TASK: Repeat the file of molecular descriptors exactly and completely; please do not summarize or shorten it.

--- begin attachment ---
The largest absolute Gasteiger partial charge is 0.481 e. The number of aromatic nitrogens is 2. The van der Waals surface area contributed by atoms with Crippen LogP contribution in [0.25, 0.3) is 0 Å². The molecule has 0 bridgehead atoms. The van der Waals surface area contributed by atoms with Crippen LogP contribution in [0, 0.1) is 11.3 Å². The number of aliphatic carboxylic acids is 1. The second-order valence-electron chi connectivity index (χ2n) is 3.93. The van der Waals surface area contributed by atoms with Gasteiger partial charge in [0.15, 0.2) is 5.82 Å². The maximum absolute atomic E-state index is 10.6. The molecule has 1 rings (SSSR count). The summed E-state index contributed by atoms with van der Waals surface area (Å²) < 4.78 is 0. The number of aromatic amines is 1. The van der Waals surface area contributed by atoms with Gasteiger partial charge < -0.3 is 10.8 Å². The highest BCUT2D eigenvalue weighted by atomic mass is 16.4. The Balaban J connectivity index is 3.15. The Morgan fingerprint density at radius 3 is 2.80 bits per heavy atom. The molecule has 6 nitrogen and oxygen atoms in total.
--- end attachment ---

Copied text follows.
The largest absolute Gasteiger partial charge is 0.481 e. The number of aromatic nitrogens is 2. The van der Waals surface area contributed by atoms with Crippen LogP contribution in [0.25, 0.3) is 0 Å². The molecule has 0 bridgehead atoms. The van der Waals surface area contributed by atoms with Crippen LogP contribution in [0, 0.1) is 11.3 Å². The number of aliphatic carboxylic acids is 1. The second-order valence-electron chi connectivity index (χ2n) is 3.93. The van der Waals surface area contributed by atoms with Gasteiger partial charge in [0.15, 0.2) is 5.82 Å². The maximum absolute atomic E-state index is 10.6. The molecule has 1 rings (SSSR count). The summed E-state index contributed by atoms with van der Waals surface area (Å²) < 4.78 is 0. The number of aromatic amines is 1. The van der Waals surface area contributed by atoms with Gasteiger partial charge < -0.3 is 10.8 Å². The highest BCUT2D eigenvalue weighted by atomic mass is 16.4. The Balaban J connectivity index is 3.15. The Morgan fingerprint density at radius 3 is 2.80 bits per heavy atom. The molecule has 6 nitrogen and oxygen atoms in total.